Is it too late to join the gold rush?
Gold scaled a record high of $1,117 (£670)/oz in mid-October - another spike in an astonishing run that has seen it rise for eight straight years.
The gains seen in 2009 have largely been driven by investors who have flocked to the metal in the absence of other investment opportunities, recognising that there is no loss in holding gold while interest-bearing accounts are paying so little.
But the hype has been intensified by high profile speculators such as hedge fund manager John Paulson, taking large positions. Paulson announced he has built up a $3.2 billion holding in State Street Gold Spider, an exchange traded fund (ETF).
"Once the price closed above the previous high of $1,045, a lot of investors became interested," says Dan Draper, global head of Lyxor ETFs. "In technical terms, the trend was confirmed."
Draper adds: "Speculation could keep the gold price high for months or even years, but the sheer volume of ETFs and derivatives tracking gold could be changing the dynamics of the market and creating a new paradigm."
One concern, for example, is the boom in gold ETFs, which now account for more than 700 tonnes of the metal and could easily flood back onto the market if conditions change.
Despite this speculative frenzy, demand for the metal is not strong. Jewellery accounts for two thirds of demand and, at current prices, that demand has fallen.
India is the largest consumer, devouring about one fifth of the world's supply - twice as much as China and the US - but although Asian markets are recovering more quickly than the West, Indian imports of gold dropped nearly 60% in the year to September compared with the same period last year, according to the Bombay Bullion Association, which represents the gold trade in Mumbai.
Unlike other commodities, almost all the gold ever mined is available as potential supply and could flood back onto the market. Many Asian families, for example, use gold as a repository of wealth that they sell in hard times.
This year, India experienced its worst monsoon in three decades, impoverishing rural populations that depend on farming output for their economic wellbeing.
The other aspect to gold's meteoric rise is its perception as a safe haven asset against a backdrop of soaring government debt and quantitative easing, which is debasing global currencies.
Even Alan Greenspan, the former US Federal Reserve chairman, has warned that the dollar's collapse is encouraging investors to buy metals to hedge against declines in paper currencies.
Talk about the dollar's fall from grace as the world's reserve currency helps push up the gold price because it is viewed as a hedge against dollar weakness and as an alternative currency.
The price was lifted, for example, by India's central bank purchasing 200 tonnes of the metal, which it swapped for dollars, as the country's finance minister issued a pessimistic statement about the state of western economies.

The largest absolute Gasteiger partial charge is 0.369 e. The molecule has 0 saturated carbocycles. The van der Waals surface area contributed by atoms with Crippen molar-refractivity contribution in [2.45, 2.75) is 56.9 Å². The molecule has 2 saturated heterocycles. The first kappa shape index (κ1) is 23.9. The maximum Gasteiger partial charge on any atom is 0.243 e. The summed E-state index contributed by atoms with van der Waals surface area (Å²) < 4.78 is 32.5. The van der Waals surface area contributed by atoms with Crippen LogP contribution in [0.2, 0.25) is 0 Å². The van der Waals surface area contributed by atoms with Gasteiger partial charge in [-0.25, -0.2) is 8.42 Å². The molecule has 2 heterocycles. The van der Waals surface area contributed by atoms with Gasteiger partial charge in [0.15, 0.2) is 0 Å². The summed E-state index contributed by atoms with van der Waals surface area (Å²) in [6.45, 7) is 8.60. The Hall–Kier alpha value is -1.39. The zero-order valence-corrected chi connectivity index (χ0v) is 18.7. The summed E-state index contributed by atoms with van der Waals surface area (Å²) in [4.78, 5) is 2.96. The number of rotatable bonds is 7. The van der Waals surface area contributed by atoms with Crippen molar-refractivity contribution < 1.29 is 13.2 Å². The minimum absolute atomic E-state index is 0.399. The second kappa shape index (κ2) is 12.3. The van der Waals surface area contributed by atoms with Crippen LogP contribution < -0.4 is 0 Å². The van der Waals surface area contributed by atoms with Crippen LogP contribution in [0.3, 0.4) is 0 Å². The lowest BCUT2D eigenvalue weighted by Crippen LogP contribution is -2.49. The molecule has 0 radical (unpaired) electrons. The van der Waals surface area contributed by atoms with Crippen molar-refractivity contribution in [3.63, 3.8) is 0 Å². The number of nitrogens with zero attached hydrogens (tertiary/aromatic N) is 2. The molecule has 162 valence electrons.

"Our view on the gold price comes down to one basic factor," says Jamie Horvat, portfolio manager at specialist commodity managers Sprott Asset Management, which last year predicted a gold price of $2,000 and hyperinflation on a global scale.
"Governments [and central banks] are destroying the wealth of savers by expanding money supply around the world and devaluing their currencies. The US has doubled its monetary base in the past 12 months, as it tries to force money into the system and force spending.
When that happens currency is debased against hard assets and gold, as the ultimate store of value, eventually reacts to that environment."
Horvat says the short-term fight between deflation and inflation is similar to 1973-76. "Gold moved from $33/oz to $180 or so in that volatile market. Unfortunately, the end result of the quantitative easing then was stagflation. And that set up the euphoric run of gold into the $800 range in the early 1980s."
"The future price of gold depends on what central banks do," agrees James Turk, founder & chairman of GoldMoney.com. "The key to understanding gold is its consistency in purchasing power over long periods of time. For example, one ounce of gold purchases essentially the same amount of crude oil it has purchased at anytime since the end of World War II.
"In other words, the rising price of gold means national currencies are losing purchasing power. So, if central banks continue to pursue policies that debase the national currency they are managing and cause the currency to lose purchasing power, the price of gold will rise in terms of that currency, but an ounce of gold will still purchase the same amount of crude oil."
Even after its eight-year rally, the nominal peak price in 1980 at $850/oz adjusted to account for inflation equates to an equivalent price today of $1,884/oz, which does not suggest that current prices are out of sync in real terms.
Mining companies are optimistic on the gold price. "Investing in gold mines involves environmental, corporate and political risk," says Mark O'Byrne, managing director of Ireland-based Gold Investments.
"But, while in the 1980s and 1990s most gold miners hedged their production because they feared prices would fall, they are now 'going long' on pricing, which shows faith in the sustainability of the price."